Bahrain, Kuwait, Qatar, Saudi Arabia and the United Arab Emirates.

Saudi Arabia and Iran had expressed joint opposition here Saturday to US
military action against their common neighbour Iraq, when Saudi Foreign
Minister Saud al-Faisal held separate meetings with both moderate President
Mohammad Khatami and his Iranian counterpart Kamal Kharazi.

The Omani minister is also to have talks with Khatami and Kharazi on Iraq,
the Israeli Palestinian conflict and relations between their wo countries,
which face each other across the strategic Strait of Hormuz at the entrance
to the Persian Gulf.

by Nahid Pilvar
Tehran Times, 5th August

The Saudi Arabian and Omani foreign ministers are currently in Tehran while
the Zionists' crimes against the Palestinians are continuing and the Islamic
world is dealing with the Iraqi issue.

These new developments have brought Islamic countries together in order to
take the necessary measures to solve these problems. Iran and Saudi Arabia
are two major powers in the Islamic world whose decisions have been
influential in determining trends of developments.

Iranian and Saudi officials plan to discuss important issues such as the
Middle East crisis, the Iraqi issue, terrorism, oil, and the Organization of
the Islamic Conference (OIC).

The Tehran Times conducted an interview with MP Mohammad Kianoushrad, a
member of the Majlis National Security and Foreign Policy Commission, in
which he discussed the subject. Following is the text of the interview.

Q: How do you assess Iran-Saudi Arabia relations, and in what areas can
these relations be expanded? A: The first thing that can encourage them to
strengthen relations is their pivotal role in the Islamic world. Both
countries are influential in the Islamic world. Their geographic locations
and their immense oil reserves have made their positions even more unique.

Q: How can Iran and Saudi Arabia expand bilateral trade and commercial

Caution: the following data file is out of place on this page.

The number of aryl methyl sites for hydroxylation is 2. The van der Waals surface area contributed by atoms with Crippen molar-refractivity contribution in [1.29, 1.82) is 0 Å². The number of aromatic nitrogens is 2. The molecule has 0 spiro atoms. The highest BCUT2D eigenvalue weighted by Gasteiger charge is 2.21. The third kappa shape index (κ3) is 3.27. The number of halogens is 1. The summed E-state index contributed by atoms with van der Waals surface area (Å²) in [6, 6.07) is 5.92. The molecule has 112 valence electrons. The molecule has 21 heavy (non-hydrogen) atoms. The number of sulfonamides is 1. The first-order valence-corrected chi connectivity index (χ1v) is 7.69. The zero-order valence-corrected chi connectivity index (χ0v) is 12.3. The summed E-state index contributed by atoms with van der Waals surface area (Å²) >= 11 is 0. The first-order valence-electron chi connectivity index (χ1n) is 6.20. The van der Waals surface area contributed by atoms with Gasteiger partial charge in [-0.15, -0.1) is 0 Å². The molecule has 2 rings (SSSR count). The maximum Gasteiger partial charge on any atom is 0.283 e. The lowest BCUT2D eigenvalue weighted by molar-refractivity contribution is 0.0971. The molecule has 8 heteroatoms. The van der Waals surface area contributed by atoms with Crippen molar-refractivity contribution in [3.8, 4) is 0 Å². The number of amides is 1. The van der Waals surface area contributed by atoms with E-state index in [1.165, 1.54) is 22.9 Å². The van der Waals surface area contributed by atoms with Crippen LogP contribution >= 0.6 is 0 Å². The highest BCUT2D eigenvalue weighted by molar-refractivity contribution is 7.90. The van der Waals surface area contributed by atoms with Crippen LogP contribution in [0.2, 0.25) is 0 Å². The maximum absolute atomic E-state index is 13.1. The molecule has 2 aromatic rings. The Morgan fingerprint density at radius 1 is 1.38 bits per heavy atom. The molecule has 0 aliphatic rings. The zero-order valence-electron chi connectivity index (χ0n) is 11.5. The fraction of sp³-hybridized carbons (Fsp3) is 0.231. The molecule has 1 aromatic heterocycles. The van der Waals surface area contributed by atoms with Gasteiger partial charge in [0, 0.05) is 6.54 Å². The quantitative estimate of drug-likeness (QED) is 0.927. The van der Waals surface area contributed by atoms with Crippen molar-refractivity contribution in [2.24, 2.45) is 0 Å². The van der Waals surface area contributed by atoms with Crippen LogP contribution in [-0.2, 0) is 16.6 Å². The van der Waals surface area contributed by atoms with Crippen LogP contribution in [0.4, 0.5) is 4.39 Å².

relations? A: Taking into consideration President Khatami's proposal on
establishing an Islamic Union, Iran and Saudi Arabia could increase the
volume of their trade. Eliminating or decreasing tariffs would be the first
step in this direction.

Q: Mr. Kianoushrad, regarding the fact that Iran and Saudi Arabia play a
determining role in OPEC and setting the price of oil, what can they do to
prevent the price of oil from falling? A: Iran and Saudi Arabia produce a
great deal of the oil produced by OPEC. By taking realistic and logical
measures they can prevent oil prices from falling. In recent years, such
coordination and cooperation between Iran and Saudi Arabia prevented oil
prices from falling. The most important measure the two countries could take
in this regard would be coordinating their actions and avoiding abandoning
their long-term interests in favor of policies dictated by the West.

Q: There are probably going to be some serious developments in Iraq in the
near future. How can Iran and Saudi Arabia positively influence these
developments? A: Any decision about Iraq must be made by the Iraqi people
and Iraqi opposition parties.

Undoubtedly, any military intervention will be detrimental for regional
countries and Iraq's neighbors and will cause insecurity and instability in
economic activities.

In their talks and consultations with the U.S., the real Iraqi opposition
groups must do their best to convince it to comply with UN regulations so
that the Iraqi people's lives and livelihood are protected. In installing an
alternative to the present regime in Iraq, they should avoid harsh measures
involving military actions, because the damage inflicted upon the Iraqi
people will be irreparable.